The use of pure silica as the surface layer of the optical guide (third material) is particularly interesting bearing in mind its good optical quality and its excellent anisotropic etching possibilities. Pure silica has a refractive index close to 1.45. In the same way, the use of silicon nitride as the second material is particularly interesting as a result of its high refractive index (close to 2).
However, other materials can be used for forming the different layers of the optical guide, such as alumina with a refractive index of 1.65, different types of glass having refractive indexes between 1.5 and 1.8, as well as phosphorusdoped silica with refractive indexes up to 1.49, or titaniumdoped silica.
In the case of patterns etched in the surface layer of the optical guide, the local variations of the effective index of said guide are particularly due to the presence of air as the upper material of the light guide, air having the lowest refractive index of the dielectrics.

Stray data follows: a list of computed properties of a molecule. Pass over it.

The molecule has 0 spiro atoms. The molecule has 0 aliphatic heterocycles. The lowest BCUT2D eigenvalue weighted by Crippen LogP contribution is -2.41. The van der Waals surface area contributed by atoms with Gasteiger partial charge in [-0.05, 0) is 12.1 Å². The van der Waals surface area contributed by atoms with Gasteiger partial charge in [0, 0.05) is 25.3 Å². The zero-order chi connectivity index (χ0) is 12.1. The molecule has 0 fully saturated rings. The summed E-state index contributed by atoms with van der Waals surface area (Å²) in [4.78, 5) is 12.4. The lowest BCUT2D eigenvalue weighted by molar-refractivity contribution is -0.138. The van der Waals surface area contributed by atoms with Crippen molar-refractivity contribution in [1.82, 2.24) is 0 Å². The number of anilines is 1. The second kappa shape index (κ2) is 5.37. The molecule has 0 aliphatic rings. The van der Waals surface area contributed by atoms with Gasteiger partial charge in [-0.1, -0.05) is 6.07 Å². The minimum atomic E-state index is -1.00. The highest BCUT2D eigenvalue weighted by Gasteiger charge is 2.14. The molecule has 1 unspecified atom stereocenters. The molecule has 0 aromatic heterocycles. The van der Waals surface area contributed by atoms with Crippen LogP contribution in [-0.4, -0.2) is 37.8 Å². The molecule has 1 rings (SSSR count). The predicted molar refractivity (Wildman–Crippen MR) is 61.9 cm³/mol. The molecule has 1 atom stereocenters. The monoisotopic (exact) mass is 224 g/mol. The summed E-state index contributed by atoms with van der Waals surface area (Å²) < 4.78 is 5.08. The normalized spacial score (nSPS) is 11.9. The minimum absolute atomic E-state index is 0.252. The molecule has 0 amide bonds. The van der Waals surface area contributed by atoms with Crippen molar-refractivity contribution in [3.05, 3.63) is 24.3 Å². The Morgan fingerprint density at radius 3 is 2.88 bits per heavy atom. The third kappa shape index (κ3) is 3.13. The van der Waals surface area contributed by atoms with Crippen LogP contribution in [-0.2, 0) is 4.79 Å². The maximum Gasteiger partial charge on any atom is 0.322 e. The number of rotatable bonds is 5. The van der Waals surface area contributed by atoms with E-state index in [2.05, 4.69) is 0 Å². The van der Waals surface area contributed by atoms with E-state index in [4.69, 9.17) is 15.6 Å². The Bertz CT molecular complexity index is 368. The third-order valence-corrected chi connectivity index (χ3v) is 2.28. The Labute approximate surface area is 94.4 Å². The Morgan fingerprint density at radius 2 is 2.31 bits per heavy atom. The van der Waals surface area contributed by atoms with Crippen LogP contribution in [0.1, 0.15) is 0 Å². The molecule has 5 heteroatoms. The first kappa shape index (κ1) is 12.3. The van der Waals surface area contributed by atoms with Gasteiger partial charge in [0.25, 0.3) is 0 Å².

It is also possible to locally modify the effective index of the light guide by filling with a fourth material the etched patterns of the surface layer of the guide, said fourth material having a refractive index below that of the third material and below that of the second material. This fourth material can be deposited by sputtering or by chemical vapor phase decomposition.
In the case of a silica surface layer and a silicon nitride guide layer, the fourth material can be constituted by magnesium fluoride (MgF2), said material having a refractive index of 1.38 (below those of SiO2 and Si3 N4).
The collimating means of the main beam can be constituted by a lens, whose shape is dependent on the focal distance to be obtained and the type of aberrations to be minimized. This lens can be obtained by reactive ionic etching of the surface layer of the optical guide and can have two diopters in the form of an ellipse or hyperbola, which corresponds respectively to an increase and a decrease of the effective index of the optical guide. This lens can also be an integrated Fresnel lens, as described in US-A-4 445 759 and EP-A-0 050 545.